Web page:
This 19th century folly is in the form of a Gothic ruin, set beside the splendour of the Cascade. The first Earl added to this ruin in first half of the 19th century. As a centre piece he erected a church window and built the ruins around it, the window was taken from Normanton church. The cross atop the ruin was found on the estate grounds.
Identification Images (0)
- FOLLY (Late 17th C to Late 19th C - 1700 AD to 1900 AD)
[1-2] A 19th century folly in the form of a Gothic ruin, comprising scattered remains forming a semi-circle facing the stream. The structure also has to have rough arched openings (DOE, 1980: 25).
Adjacent to the Gothic ruin is a cascade. The Belton Park Survey report notes that the first reference to the cascade is in 1742 (Rayner, H. 1986: 53-54, vol II). A painting of the cascade approximately dated 1750, shows a rustic arch in the centre of the cascade and a ruin to the left.
Flooding of the river meant frequent repairs and no doubt alterations. The first Earl added to the Gothic ruins in the first half of the 19th century. He created the present ruin around a window taken from Normanton Church. The cross atop the ruin was found during digging of a pond in the Wilderness (Beamish, H. 1986A).
 A survey undertaken in 2009 by AOC Archaeology Group summarises the evolution of the monument:
The Wilderness and the diversion of the River Witham to create the landscapes to the west of the house were created by Viscount Tyrconnel between 1740 and 1751. Tyrconnel filled the landscape with follies, the Gothic ruins and the Belmount Tower from which the gardens could be viewed. Wilderness gardens often attempted to create visions of mythical landscapes or even distant corners of the earth. These Gothick landscapes were very fashionable in the mid18th century and the 1740s work at Belton is an early example. The taste for building Gothick follies persisted until at least the end of the 19th century. Over time period fashions developed and what was regarded as Gothick or gothic changed dramatically. The ruins at Belton are very much to the taste of the earliest Gothick and rather than a mock ruined building, they are more evocative of a structure which is part building and part natural. The arches are not supposed to suggest that they are part of a real medieval ruin, but are purely atmospheric and from some angles, can appear as much to be a cliff as a building. There is no attempt however to create an accurate copy of either a building or a natural feature (as would often be the case in a 19th century folly), instead the structures and their landscape are pure fantasy.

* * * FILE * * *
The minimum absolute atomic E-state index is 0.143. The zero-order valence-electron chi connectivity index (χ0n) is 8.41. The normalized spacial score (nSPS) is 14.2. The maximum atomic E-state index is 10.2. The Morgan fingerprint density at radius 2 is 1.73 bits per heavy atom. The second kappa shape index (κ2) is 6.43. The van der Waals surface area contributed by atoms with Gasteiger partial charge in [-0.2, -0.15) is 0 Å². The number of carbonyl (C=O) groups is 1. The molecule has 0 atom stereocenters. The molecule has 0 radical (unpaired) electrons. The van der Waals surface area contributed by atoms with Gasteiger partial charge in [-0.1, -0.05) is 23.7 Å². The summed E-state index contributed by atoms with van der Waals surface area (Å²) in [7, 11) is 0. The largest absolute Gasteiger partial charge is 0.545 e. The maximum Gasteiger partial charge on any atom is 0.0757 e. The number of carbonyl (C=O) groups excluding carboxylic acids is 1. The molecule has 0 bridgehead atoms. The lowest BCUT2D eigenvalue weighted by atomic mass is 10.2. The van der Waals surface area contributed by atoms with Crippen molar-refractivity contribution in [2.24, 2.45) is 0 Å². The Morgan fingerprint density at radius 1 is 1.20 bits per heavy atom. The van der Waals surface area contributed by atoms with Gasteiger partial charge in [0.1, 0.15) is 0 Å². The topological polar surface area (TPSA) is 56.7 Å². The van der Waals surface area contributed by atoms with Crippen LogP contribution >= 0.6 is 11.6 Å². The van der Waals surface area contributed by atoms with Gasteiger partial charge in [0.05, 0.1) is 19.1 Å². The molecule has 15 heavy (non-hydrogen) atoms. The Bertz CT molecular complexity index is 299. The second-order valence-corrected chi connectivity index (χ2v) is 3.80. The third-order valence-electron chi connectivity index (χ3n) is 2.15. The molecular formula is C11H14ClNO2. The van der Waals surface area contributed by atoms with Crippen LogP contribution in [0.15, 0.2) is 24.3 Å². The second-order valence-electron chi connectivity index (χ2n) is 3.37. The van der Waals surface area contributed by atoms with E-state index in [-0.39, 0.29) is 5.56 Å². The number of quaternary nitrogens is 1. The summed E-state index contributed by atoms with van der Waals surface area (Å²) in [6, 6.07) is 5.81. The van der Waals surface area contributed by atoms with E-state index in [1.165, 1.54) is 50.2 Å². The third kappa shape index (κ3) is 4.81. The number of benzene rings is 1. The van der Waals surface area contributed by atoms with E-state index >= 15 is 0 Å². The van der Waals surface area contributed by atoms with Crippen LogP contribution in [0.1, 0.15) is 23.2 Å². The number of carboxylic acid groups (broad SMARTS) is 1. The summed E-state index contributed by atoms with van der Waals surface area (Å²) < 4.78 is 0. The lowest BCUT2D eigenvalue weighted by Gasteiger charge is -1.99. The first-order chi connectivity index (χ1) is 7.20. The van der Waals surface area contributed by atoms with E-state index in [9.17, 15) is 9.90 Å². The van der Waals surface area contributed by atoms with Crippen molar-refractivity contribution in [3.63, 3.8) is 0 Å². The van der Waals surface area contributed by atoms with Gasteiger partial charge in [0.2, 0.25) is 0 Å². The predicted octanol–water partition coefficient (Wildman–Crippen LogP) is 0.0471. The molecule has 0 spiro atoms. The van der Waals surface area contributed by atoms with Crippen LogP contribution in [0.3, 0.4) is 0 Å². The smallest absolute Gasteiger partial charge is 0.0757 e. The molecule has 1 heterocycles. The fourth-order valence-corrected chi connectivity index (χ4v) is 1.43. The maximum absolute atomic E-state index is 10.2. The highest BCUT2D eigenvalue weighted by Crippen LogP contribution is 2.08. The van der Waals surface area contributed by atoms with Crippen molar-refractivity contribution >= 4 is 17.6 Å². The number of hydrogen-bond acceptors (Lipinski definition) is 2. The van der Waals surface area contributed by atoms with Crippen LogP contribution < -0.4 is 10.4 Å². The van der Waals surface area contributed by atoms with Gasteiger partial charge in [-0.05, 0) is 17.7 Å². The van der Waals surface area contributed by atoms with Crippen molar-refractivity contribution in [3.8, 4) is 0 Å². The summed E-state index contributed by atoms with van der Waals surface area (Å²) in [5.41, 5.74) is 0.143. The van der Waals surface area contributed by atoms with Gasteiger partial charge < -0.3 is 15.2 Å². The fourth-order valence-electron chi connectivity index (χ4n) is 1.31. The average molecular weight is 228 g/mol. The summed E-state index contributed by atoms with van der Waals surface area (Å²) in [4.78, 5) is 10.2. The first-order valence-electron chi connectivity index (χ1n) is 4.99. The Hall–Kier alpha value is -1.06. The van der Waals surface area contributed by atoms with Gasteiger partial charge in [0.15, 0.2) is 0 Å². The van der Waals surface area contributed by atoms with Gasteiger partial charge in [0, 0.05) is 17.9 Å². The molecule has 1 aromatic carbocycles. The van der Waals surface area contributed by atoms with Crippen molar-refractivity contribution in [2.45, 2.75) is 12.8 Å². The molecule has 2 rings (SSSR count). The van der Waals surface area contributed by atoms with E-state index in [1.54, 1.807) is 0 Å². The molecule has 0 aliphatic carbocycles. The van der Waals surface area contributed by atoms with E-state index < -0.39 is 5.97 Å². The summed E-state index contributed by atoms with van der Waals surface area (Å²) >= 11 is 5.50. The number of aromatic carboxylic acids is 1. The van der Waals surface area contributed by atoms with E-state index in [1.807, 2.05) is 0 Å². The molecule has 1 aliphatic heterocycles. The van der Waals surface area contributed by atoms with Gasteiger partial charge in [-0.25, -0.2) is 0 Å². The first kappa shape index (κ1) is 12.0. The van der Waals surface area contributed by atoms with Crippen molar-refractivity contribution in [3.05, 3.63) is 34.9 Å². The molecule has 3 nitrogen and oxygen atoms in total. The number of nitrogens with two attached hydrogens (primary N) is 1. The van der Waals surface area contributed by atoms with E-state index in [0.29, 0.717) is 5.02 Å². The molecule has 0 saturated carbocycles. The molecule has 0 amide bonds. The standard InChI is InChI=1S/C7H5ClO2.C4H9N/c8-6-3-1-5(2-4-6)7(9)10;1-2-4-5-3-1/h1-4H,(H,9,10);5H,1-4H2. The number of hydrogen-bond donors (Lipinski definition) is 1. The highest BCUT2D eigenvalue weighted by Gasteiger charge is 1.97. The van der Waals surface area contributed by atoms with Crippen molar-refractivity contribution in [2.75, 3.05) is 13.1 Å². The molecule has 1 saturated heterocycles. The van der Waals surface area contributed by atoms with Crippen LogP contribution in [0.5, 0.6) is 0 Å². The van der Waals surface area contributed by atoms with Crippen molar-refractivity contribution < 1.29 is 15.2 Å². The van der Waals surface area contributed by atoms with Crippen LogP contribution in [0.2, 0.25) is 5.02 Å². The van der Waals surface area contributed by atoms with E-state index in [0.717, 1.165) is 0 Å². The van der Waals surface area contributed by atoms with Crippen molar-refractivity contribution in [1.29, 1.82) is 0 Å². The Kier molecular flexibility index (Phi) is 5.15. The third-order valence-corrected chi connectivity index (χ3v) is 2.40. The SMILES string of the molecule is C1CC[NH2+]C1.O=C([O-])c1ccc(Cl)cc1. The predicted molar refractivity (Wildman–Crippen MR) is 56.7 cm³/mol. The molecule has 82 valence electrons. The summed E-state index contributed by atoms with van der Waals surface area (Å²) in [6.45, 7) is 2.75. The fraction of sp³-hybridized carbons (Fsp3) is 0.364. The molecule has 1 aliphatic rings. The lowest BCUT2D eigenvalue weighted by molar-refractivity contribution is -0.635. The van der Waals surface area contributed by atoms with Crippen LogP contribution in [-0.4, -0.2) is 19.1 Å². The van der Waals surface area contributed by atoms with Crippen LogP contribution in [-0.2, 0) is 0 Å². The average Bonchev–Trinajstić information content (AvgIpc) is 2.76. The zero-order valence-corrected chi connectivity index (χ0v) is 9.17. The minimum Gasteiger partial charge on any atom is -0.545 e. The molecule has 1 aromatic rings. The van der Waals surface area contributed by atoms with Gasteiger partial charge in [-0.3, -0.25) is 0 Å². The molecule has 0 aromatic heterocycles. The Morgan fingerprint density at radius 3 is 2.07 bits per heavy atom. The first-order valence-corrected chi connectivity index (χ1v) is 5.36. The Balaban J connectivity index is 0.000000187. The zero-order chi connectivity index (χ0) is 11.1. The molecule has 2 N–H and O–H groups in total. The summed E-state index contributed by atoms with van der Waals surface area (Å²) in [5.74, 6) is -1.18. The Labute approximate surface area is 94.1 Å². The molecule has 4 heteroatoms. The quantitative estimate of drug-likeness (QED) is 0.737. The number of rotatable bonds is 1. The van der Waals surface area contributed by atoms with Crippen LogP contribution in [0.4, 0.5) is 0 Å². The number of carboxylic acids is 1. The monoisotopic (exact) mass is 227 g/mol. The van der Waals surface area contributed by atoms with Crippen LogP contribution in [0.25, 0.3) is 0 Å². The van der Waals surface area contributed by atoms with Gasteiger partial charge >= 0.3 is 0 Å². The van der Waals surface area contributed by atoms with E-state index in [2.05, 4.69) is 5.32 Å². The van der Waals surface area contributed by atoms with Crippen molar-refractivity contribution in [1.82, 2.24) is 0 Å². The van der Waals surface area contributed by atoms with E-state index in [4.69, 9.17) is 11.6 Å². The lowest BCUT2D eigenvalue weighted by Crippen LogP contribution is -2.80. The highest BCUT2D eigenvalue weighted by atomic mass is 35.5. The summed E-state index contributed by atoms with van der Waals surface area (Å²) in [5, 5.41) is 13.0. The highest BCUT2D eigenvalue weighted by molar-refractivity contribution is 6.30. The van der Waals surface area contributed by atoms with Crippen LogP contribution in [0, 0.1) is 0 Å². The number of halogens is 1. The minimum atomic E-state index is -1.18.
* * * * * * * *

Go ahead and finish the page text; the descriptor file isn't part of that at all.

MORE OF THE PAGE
The windows from Normanton church were (rather crudely) added to this 18th century structure. These in some ways mask the intentions of its original builders as they make the structure into a more conventional folly of a ruinous building. Similarly, the (now mostly lost) fan shaped waterfall was not originally intended to be a realistic copy of a natural waterfall but has possibly been altered to suit later tastes and appear more “natural”. The cascade fits well into this early Gothick landscape but it’s stepped apron still harks back to the more conventional formal cascades typified by the grand cascade at Chatsworth (Derbyshire, 1696), and is clearly not an attempt to build a natural looking waterfall.
The ruins have survived changing tastes and still fulfil their intended purpose of providing a mysterious backdrop to a visit to the wilderness.
- SNA63931 - Measured Survey: AOC Archaeology Group. 2009. The Cascade and Gothick Ruins at Belton House, Belton, Grantham. Historic Building Report..
- SZE21156 - Photograph - black and white: Harry Beamish. 01/03/1986. Gothic Ruins, Belton. 26.
- SZE21675 - Photograph - black and white: 01/03/1986. Gothic Ruin, Belton. 26.
- SZE8834 - Monograph: J Marsden. 1985. Belton House.
Other Statuses and References
- ENA1027 - Heritage Assessment, Listing of buildings in 1980, Belton House
- ENA5546 - Field Survey, The Cascade and Gothick Ruins at Belton House; Historic Building Report (Ref: AOC 9050)
- ENA6533 - Field Survey, Evaluation of the Gothic Ruins and proposals for survey, Belton House